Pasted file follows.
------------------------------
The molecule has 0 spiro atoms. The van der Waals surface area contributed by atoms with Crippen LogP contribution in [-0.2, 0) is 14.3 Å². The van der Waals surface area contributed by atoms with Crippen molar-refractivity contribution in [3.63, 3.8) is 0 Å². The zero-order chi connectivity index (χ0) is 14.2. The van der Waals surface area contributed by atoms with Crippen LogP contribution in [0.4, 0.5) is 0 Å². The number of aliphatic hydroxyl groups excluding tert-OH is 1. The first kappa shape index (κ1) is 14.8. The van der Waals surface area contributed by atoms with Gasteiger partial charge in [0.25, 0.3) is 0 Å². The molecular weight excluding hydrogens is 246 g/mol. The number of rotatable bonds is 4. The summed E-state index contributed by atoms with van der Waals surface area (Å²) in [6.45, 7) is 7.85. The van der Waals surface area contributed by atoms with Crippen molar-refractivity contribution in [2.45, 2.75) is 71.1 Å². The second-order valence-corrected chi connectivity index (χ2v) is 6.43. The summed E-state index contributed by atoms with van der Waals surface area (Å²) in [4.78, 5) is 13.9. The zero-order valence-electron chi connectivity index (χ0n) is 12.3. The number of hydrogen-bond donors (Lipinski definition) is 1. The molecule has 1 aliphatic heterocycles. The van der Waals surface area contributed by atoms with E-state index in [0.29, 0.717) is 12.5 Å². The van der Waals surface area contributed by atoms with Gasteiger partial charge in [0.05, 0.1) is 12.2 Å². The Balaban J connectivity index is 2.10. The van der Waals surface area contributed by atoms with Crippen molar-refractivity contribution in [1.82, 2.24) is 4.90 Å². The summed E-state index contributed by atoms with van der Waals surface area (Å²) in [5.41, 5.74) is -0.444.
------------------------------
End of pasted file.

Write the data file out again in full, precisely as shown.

The molecule has 0 spiro atoms. The van der Waals surface area contributed by atoms with Crippen LogP contribution in [-0.2, 0) is 14.3 Å². The van der Waals surface area contributed by atoms with Crippen molar-refractivity contribution in [3.63, 3.8) is 0 Å². The zero-order chi connectivity index (χ0) is 14.2. The van der Waals surface area contributed by atoms with Crippen LogP contribution in [0.4, 0.5) is 0 Å². The number of aliphatic hydroxyl groups excluding tert-OH is 1. The first kappa shape index (κ1) is 14.8. The van der Waals surface area contributed by atoms with Gasteiger partial charge in [0.25, 0.3) is 0 Å². The molecular weight excluding hydrogens is 246 g/mol. The number of rotatable bonds is 4. The summed E-state index contributed by atoms with van der Waals surface area (Å²) in [6.45, 7) is 7.85. The van der Waals surface area contributed by atoms with Crippen molar-refractivity contribution in [2.45, 2.75) is 71.1 Å². The second-order valence-corrected chi connectivity index (χ2v) is 6.43. The summed E-state index contributed by atoms with van der Waals surface area (Å²) in [4.78, 5) is 13.9. The zero-order valence-electron chi connectivity index (χ0n) is 12.3. The number of hydrogen-bond donors (Lipinski definition) is 1. The molecule has 1 aliphatic heterocycles. The van der Waals surface area contributed by atoms with E-state index in [0.29, 0.717) is 12.5 Å². The van der Waals surface area contributed by atoms with Gasteiger partial charge in [0.05, 0.1) is 12.2 Å². The Balaban J connectivity index is 2.10. The van der Waals surface area contributed by atoms with Crippen molar-refractivity contribution in [1.82, 2.24) is 4.90 Å². The summed E-state index contributed by atoms with van der Waals surface area (Å²) in [5.41, 5.74) is -0.444.